That’s the one thing I don’t understand, man, it doesn’t matter what I look like, you know, I do my job, you do your job, you know, and some people actually complain about the way you look. Just because I had two skull rings once, it was winter, I had to take off my gloves to sign the thing, this receptionist complains about my jewellry, I was like, ‘What??’ What a thing to complain about. How would that ever bother her, you know? Preference of jewellry, that’s all it is, man. Someone has to complain about my preference?!? Fuck, man, I’ve got tons of complaints, man, but—who’s gonna listen? (we both laugh) My boss doesn’t care either, man. I mean, he’s there pimping, and someone’s out there pimping him. Whitey’s just a big pimp.
L: It all has to do with pimping, yeah. There’s food right there, but they said they own it, so they sit in front of it, “Nope, you’re not getting any—unless you do this.”
S: “Go and work for me! Do this! Do that! Do this!”
Louis: You make them ten bucks, they give back three or four, or whatever it is.
Scott: Yeah, just to keep you around.
L: Whenever I don’t work for awhile, then I work, I realize the only thing worse than not having a job is having a job.
S: The only thing worse than both of those is really having to look for work, man. You’ve sort of got this scale in your hand, like today I was thinking, what’s worse, looking for a job, or having this job. If I don’t have this, I gotta go look for something else, man. Looking for a job is a drag, man. You have to go dress up like a clown and go entertain the circus, fuck.
L: And the bullshit. “Yeah, I really want this job. (we laugh) I want to work for you.” (more laughing.)
S: Yeah, “I’d love to work for you, I, I enjoy your product!” (more loud, long laughing.) I’d love to move your mail.
We get back to talking ‘bout bike couriers…
S: Then there’s this courier tax they have. What the fuck’s with a courier tax, man? It’s my bike, it’s my knapsack, it’s my legs. Not all companies have it, but most of the big companies do. This company Canbec, they take $10 off your check every week, in courier fees. What the fuck? They’re going to charge you an additional $10 fee so you can move their mail and they can pay you for it. It’s the company that keeps it.
L: Sounds like a scam.
S: The thing is, you know, they figure most of us don’t really know our rights that well. They look at us like… it’s kind of a chump job, you know? Any doughhead could ride a bike and deliver mail. You have to know how to read street signs and addresses. So they just figure, “Well, we’ll just keep brushing him off, he won’t really want to take this issue far enough to court.” So eventually, you know, they wear you down, and they’ll have gotten four hundred bucks out of you. They really like to milk you. Like, what you don’t know… it’ll make a buck for somebody else, you know.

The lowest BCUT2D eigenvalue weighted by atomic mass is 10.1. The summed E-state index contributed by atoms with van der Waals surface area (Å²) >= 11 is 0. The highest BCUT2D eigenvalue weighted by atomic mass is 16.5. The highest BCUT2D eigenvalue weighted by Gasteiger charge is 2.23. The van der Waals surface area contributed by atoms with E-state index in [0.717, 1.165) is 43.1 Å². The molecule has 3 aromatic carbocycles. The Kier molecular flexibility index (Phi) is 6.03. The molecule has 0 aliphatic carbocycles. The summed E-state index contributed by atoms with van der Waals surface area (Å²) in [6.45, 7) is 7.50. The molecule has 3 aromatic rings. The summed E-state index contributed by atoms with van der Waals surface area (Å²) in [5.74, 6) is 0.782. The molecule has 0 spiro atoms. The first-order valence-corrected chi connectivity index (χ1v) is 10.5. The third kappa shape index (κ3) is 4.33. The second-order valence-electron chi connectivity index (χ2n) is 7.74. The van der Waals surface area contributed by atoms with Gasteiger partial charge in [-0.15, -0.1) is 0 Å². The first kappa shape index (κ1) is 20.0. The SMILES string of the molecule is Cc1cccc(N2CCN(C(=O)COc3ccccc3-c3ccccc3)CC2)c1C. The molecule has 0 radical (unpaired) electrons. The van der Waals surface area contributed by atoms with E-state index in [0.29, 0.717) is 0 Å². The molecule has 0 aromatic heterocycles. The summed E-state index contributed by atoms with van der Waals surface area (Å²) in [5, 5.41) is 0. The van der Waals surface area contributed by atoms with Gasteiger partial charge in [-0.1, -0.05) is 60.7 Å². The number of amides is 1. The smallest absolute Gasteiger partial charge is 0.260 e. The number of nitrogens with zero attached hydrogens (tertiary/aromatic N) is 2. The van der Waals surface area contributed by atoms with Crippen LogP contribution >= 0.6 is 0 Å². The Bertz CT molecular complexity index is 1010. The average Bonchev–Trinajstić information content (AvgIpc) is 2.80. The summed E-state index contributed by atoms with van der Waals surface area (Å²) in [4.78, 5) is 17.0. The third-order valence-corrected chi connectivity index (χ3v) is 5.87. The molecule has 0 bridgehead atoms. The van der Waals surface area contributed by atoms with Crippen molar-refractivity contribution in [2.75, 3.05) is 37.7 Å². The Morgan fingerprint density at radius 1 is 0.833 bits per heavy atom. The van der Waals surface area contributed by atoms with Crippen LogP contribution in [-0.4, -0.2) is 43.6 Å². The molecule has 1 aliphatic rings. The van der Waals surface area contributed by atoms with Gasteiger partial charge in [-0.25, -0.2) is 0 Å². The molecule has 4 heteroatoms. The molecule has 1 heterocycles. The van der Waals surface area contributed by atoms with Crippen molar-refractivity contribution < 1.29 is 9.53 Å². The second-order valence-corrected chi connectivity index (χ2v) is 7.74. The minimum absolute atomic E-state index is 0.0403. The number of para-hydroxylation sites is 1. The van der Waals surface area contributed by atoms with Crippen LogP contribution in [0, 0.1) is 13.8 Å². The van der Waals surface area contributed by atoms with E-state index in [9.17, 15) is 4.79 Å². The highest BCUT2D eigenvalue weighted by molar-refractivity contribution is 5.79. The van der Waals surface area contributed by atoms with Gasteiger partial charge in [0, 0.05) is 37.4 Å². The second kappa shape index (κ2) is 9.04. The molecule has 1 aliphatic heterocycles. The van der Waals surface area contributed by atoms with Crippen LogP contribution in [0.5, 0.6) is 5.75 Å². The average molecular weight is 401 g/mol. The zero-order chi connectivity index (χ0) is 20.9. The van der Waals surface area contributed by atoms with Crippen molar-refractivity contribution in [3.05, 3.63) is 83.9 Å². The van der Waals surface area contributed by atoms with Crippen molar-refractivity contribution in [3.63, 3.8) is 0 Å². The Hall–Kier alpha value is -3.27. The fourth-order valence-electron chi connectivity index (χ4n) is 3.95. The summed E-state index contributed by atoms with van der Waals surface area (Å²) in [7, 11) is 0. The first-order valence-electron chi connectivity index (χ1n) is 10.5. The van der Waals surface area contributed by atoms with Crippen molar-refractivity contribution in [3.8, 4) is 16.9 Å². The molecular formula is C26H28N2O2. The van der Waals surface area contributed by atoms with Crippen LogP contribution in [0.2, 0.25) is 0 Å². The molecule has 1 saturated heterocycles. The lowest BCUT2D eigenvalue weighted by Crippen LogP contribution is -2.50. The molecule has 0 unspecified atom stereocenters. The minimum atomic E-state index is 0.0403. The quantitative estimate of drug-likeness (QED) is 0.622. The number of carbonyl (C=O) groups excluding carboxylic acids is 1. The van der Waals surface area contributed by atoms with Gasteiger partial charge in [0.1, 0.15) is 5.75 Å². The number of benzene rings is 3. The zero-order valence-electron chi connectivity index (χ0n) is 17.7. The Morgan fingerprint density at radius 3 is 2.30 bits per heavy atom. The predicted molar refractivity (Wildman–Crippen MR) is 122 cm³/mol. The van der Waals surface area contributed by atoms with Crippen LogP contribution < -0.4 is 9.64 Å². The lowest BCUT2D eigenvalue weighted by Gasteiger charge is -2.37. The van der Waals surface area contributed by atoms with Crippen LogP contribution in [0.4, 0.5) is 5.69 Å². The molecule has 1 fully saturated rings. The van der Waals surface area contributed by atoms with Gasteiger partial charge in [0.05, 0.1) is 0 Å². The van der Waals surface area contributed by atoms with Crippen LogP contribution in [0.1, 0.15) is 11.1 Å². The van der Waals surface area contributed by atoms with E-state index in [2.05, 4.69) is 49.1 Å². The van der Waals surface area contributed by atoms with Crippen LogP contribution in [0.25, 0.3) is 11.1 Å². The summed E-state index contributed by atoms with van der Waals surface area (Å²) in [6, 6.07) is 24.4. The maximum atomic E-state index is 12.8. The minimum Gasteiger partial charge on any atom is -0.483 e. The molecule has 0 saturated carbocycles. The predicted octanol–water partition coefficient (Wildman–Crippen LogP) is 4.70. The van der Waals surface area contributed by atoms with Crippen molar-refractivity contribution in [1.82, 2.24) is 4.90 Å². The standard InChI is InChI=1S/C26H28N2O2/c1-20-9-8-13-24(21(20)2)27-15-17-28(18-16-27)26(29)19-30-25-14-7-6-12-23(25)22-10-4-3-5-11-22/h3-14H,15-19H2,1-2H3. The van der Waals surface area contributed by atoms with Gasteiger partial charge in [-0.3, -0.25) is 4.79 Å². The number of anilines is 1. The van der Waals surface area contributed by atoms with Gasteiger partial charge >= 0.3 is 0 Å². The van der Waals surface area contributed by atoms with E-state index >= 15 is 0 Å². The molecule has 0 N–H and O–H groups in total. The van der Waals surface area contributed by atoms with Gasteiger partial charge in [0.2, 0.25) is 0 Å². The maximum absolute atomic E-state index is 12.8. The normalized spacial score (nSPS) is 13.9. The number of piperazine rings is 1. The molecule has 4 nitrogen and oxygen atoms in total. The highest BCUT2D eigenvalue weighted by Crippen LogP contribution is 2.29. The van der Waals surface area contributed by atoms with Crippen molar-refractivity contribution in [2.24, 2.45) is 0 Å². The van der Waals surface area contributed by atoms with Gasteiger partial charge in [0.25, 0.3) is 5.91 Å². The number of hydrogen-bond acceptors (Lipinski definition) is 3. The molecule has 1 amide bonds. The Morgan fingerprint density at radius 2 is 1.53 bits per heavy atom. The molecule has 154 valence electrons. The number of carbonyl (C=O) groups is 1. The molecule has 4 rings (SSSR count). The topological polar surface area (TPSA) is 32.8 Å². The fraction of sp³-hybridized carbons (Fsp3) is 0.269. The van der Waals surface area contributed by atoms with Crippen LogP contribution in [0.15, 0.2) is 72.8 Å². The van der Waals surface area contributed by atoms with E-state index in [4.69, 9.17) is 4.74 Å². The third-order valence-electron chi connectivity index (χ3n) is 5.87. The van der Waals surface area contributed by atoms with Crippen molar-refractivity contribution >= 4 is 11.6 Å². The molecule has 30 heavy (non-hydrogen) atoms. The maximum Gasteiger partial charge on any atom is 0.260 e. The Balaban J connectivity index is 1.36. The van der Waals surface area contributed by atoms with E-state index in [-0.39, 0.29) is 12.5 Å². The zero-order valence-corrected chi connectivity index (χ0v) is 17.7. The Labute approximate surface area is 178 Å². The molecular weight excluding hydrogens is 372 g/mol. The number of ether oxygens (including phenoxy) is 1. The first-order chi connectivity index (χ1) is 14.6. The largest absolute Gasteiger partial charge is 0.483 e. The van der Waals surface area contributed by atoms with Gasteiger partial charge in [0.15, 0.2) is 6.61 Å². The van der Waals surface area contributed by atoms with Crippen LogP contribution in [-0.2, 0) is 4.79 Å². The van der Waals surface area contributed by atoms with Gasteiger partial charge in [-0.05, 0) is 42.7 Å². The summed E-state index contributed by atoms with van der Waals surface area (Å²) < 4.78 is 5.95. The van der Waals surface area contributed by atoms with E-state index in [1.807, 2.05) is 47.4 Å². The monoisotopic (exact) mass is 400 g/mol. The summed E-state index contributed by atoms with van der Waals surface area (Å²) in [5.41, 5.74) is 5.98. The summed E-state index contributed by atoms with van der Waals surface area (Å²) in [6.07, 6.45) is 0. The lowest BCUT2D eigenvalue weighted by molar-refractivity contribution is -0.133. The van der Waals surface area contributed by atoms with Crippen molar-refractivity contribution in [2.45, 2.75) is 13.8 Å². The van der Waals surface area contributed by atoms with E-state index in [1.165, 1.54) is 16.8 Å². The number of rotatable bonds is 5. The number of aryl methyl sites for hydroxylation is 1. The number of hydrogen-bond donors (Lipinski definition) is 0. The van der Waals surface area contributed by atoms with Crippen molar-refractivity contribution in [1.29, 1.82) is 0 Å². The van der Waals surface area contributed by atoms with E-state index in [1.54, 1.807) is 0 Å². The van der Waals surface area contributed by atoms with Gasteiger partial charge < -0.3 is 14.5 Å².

L: All this shit on my paycheque, I don’t know what it is, I don’t know why they’re taking it off, what it goes to. I just know what I end up with. I know some people, though, they’re funny, they’ll say “Well, I’m making $18 an hour, fifty-two grand a year” or whatever, that’s how they think of it. But they never, ever, ever see that money.

S: They’re all over around the ports, distributors of some sort.
L: That’s what it comes down to, most business comes down to. (after this interview happened, in early January, freezing rain ended up closing all the highways, the airport, lots of roads, and the distribution network for power lines fell apart. Distribution stopped—the economy stopped—people mostly hung out with each other.)
They make all good business, because they… they bring in all kinds of stuff, man. Everything you could imagine, piled up to go to stores and stuff.
L: Do you have to carry samples sometimes?
S: No, actually, what I, the only thing I ever move is always invoice notices, because they want, you know, uh, the Government of Canada approval and stuff like that. Chamber of Commerce, actually. They have to stamp approval the stuff being shipped in. It’s hours of transaction. Thing is, you can’t photocopy the stuff, they need originals for this stuff. The photos don’t even count.